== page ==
In a Nutshell
Iron Man fights Angel
Writer: Stan Lee
Penciler: Steve Ditko
Inker: Paul Reinman
Letterer: Sam Rosen
Angel is flying over a Stark facility just as it triggers an atomic explosion as part of a munitions test. The ensuing radiation brings out Angel's dark side, and when he returns to the X-Mansion, he easily bests his teammates before declaring his intent to join the evil mutants and flies off. Hoping to draw their attention, he goes on a rampage, and Professor X reaches out to the Avengers for help. Iron Man is the only one to respond, and he attempts to capture Angel. But Angel manages to evade and outfly Iron Man, so Iron Man resorts to a desperate gamble: depleting his power, sending him plummeting to the ground, in the hope that Angel's better nature will come to the surface. It does, and Angel rescues Iron Man, after which Iron Man meets the X-Men, and Professor Xavier promises to repay Iron Man for his help.
Firsts and Other Notables
On sale in the month between X-Men #2 and #3 (X-Men was bi-monthly at the time), this issue represents the X-Men's first appearance outside their own title.
The X-Men meet Iron Man for the first time at the end of this issue.
This issue ends with Professor X telling Iron Man he owes him a favor; Iron Man tries to collect in Avengers #3, contacting Professor X for help locating the Hulk, but receives a rather curt response (Xavier basically says they'll keep an eye out and holler if they see Hulk, like, thanks no thanks).
Occurring relatively early in the Marvel Universe, this is the tenth issue of Tales of Suspense to feature Iron Man (he first appeared in #39), and is the second issue to feature his upgraded, less bulky armor (hence the reference to the new Iron Man in the story's title).
This also takes place in the narrow window that Hulk is a member of the Avengers (before issue #3 of their series, which launched the same month as X-Men), as he is depicted as being a member.
Steve Ditko, co-creator of Spider-Man and Doctor Strange, draws this issue. It is a rare (perhaps the only) chance to see him drawing the X-Men, as well as the original X-Men.
A Work in Progress
Beast calls Angel one of the first X-Men, saying they joined together; Angel was actually the third person to join the team, and was a member before Beast.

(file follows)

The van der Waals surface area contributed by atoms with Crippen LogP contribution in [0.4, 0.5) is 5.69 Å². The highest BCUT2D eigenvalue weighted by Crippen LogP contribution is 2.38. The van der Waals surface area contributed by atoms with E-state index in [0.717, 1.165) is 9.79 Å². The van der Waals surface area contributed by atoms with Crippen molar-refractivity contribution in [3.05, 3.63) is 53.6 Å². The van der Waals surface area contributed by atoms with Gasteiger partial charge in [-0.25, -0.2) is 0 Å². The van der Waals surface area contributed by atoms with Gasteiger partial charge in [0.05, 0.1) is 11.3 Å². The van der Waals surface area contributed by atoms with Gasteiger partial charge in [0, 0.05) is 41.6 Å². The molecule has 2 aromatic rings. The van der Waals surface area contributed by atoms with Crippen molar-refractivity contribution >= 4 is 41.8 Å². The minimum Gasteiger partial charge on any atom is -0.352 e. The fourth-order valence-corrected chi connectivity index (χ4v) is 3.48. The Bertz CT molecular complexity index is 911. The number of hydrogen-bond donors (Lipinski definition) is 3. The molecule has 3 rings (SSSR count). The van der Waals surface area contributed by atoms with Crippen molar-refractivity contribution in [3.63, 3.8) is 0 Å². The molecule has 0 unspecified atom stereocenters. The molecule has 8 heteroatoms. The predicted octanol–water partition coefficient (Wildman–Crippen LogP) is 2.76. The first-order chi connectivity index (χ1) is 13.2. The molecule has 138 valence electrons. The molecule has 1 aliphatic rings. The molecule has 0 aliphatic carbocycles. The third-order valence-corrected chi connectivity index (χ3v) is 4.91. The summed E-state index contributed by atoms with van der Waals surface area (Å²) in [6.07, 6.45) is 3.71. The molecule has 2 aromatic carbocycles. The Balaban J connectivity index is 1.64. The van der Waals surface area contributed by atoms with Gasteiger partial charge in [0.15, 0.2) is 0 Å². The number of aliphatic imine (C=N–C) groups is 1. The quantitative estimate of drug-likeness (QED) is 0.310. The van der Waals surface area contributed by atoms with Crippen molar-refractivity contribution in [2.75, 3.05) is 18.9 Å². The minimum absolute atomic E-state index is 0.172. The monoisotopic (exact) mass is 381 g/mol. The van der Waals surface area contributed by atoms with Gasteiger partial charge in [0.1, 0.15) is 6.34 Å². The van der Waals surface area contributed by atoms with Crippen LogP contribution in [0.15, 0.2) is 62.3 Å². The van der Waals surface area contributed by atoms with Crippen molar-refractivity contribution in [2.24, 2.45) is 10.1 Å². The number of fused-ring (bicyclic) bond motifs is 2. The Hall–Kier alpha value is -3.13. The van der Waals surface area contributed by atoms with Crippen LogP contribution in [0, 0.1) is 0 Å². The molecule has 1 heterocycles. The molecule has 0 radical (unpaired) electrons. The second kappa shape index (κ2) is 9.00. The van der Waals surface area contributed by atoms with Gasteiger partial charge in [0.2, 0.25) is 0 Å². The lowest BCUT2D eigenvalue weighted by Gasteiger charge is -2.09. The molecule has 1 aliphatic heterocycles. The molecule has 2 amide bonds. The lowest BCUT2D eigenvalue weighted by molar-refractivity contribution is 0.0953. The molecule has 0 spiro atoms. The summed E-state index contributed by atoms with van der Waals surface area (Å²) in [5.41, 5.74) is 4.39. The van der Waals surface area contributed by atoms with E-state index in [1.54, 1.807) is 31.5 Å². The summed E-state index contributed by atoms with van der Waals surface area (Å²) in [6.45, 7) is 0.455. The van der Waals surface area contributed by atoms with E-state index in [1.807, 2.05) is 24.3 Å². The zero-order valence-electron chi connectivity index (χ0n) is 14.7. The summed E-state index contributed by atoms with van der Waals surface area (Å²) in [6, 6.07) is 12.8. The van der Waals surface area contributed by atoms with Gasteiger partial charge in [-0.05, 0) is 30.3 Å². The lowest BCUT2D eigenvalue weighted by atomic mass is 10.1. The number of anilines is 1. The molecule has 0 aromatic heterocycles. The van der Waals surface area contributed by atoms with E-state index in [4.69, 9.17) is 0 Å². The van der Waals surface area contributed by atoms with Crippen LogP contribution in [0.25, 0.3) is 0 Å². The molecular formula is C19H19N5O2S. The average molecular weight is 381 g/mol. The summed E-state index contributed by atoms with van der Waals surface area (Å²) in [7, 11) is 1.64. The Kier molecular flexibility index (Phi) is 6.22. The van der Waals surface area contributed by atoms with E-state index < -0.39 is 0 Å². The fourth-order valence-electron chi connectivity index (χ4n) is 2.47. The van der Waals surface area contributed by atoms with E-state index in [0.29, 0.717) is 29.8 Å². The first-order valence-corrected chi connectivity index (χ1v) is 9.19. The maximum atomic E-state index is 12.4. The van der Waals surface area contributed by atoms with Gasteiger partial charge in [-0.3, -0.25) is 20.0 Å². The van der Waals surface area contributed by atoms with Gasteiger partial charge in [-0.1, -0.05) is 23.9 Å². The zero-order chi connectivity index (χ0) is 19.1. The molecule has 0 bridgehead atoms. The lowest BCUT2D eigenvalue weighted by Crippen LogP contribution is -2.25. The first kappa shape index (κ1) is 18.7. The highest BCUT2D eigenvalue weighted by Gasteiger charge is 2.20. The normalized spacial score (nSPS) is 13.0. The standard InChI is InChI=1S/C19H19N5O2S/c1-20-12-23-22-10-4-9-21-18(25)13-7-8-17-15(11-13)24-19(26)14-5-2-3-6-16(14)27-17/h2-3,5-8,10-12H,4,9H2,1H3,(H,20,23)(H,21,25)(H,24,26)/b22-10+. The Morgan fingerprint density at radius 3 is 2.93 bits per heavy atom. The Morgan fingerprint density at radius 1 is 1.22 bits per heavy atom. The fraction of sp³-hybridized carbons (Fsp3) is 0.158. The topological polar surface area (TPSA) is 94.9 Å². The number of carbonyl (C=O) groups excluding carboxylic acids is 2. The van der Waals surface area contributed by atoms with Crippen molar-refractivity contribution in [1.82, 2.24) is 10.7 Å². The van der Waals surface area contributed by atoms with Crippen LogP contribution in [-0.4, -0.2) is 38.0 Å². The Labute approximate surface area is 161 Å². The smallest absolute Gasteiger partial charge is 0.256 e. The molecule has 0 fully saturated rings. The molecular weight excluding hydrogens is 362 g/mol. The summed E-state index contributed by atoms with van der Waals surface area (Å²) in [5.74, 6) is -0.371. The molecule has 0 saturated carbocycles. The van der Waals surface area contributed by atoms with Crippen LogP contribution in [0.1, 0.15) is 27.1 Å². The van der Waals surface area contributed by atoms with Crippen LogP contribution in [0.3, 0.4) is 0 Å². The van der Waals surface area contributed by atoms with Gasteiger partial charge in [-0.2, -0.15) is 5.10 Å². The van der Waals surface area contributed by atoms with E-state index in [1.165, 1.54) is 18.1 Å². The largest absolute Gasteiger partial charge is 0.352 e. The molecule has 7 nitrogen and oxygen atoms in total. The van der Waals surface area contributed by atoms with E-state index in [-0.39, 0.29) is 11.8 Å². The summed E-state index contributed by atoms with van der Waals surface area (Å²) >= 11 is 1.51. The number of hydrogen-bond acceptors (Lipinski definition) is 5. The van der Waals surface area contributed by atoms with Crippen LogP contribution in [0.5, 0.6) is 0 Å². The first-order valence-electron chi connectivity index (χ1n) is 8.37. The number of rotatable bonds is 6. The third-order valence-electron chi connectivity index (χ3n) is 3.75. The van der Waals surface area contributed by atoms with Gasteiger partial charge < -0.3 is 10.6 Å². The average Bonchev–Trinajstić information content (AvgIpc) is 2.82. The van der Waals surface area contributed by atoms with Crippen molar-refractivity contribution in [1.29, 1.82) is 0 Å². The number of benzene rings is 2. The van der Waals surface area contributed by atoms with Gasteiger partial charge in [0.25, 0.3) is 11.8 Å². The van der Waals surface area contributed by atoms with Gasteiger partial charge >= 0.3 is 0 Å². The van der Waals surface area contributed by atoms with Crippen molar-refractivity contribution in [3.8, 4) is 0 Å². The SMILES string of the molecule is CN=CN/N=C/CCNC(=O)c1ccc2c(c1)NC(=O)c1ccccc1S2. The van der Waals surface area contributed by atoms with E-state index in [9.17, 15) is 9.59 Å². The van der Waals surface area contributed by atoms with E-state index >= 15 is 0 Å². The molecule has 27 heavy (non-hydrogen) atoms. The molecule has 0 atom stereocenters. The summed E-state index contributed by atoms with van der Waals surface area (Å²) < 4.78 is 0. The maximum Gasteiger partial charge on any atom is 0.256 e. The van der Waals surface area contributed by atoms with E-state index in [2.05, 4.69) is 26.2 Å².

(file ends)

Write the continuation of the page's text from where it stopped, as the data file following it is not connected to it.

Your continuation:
Professor X is worried that with his X-Men training, Angel would prove a tremendous threat as one of the evil mutants, because if there's anything that's going to prove too difficult to stop, it's apparently Angel's ability to fly through hoops on command.
Of course, once Iron Man snaps Angel out of it, Professor X credits his training.
The evil mutants Angel wants to join are never named (and this story predates the introduction of the Brotherhood of Evil Mutants, so at this point we're dealing with, essentially, Magneto & Vanisher as the only previously-established evil mutants).
Ah, the Silver Age
The premise of this issue is so delightfully Silver Aged, with Angel being caught in an atomic blast (set off my Tony Stark as part of a test, because sure, why not sent off nuclear weapons in the city?) and the ensuing radiation turning him temporarily evil (as opposed to, say, killing him immediately or slowly via cancer).
Angel is able to flap his wings...fast enough to...melt ice?
Also, Marvel Girl's telekinesis is depicted as being a visible force which can be dodged.
Iron Man attempts to stop Angel from flying through a door by sealing with some hand-flung magnets, prompting Angel to...simply go out a different door nearby.
Thankfully, it's noted that Angel's radiation-fueled rampage didn't cause any damage.
We also get one of those nifty Silver Age cutaways to show how something (sort of) works.
Another patented Professor Xavier invention, the viewscope. enables the X-Men to watch the Angel/Iron Man fight.
The X-Men are said to be a licensed organization, with a direct line to the Avengers.
Of all the original X-Men, Angel is the one Stan Lee decided to single out as the chief antagonist of Iron Man (and feature on the cover) in this issue, which is an interesting decision - mainly because Angel has always seemed like the weakest of the original X-Men (aside from Marvel Girl, but that's more down to the writing; on paper, telekinesis > giant bird wings), but also because, while Iron Man is capable of flight, it's not really his chief feature (especially at this point in his history), making Angel an odd antagonist for him (to Lee's credit, Angel does outfly Iron Man, thus honoring the unwritten maxim that characters who can only do one thing really well should always beat characters who can do that thing along with other things aka "Why Flash is Faster Than Superman"). It seems like Iceman or Cyclops might have made for a more thematic match but, given the times, Angel probably just popped better on the cover.
Also interesting in this issue is the X-Men's attempted communication with the Avengers, and the note that they're using a frequency shared by duly-authorized crime fighters, which, given the X-Men's later history and relationship with the authorities, seems like an odd scenario. It is, of course, just another example of Lee tossing something out there to satisfy the needs of the script right in front of him at the moment, but it also underlines how the innovation of the X-Men being mutants was originally less about what that meant in terms of their relationship to "regular" humans, and more about making it so Lee didn't have to come up with a specific origin for every super-powered hero going forward, with all the "feared and hated" stuff that would come to define them and set them apart from other teams coming later.
A minor Hulk antagonist makes his first appearance in Incredible Hulk #180-182.